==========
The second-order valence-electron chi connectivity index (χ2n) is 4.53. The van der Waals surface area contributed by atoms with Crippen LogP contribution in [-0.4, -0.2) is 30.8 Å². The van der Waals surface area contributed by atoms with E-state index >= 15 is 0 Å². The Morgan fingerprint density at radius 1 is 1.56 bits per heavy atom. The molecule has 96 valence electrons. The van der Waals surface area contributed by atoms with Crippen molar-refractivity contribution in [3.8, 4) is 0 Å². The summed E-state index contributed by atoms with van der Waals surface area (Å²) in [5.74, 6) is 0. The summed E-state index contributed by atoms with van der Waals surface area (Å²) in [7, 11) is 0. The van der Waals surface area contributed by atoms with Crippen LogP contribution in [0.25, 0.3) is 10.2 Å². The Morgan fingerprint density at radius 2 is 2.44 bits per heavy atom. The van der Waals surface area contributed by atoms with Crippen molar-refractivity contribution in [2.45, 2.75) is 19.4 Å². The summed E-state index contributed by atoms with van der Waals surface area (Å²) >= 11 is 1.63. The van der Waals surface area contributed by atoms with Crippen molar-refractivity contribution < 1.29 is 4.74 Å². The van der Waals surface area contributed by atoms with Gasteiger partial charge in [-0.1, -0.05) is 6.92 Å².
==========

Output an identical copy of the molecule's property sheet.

The second-order valence-electron chi connectivity index (χ2n) is 4.53. The van der Waals surface area contributed by atoms with Crippen LogP contribution in [-0.4, -0.2) is 30.8 Å². The van der Waals surface area contributed by atoms with E-state index >= 15 is 0 Å². The Morgan fingerprint density at radius 1 is 1.56 bits per heavy atom. The molecule has 96 valence electrons. The van der Waals surface area contributed by atoms with Crippen molar-refractivity contribution in [3.8, 4) is 0 Å². The summed E-state index contributed by atoms with van der Waals surface area (Å²) in [5.74, 6) is 0. The summed E-state index contributed by atoms with van der Waals surface area (Å²) in [7, 11) is 0. The van der Waals surface area contributed by atoms with Crippen LogP contribution in [0.25, 0.3) is 10.2 Å². The Morgan fingerprint density at radius 2 is 2.44 bits per heavy atom. The van der Waals surface area contributed by atoms with Crippen molar-refractivity contribution in [2.45, 2.75) is 19.4 Å². The summed E-state index contributed by atoms with van der Waals surface area (Å²) >= 11 is 1.63. The van der Waals surface area contributed by atoms with Crippen molar-refractivity contribution < 1.29 is 4.74 Å². The van der Waals surface area contributed by atoms with Gasteiger partial charge in [-0.1, -0.05) is 6.92 Å².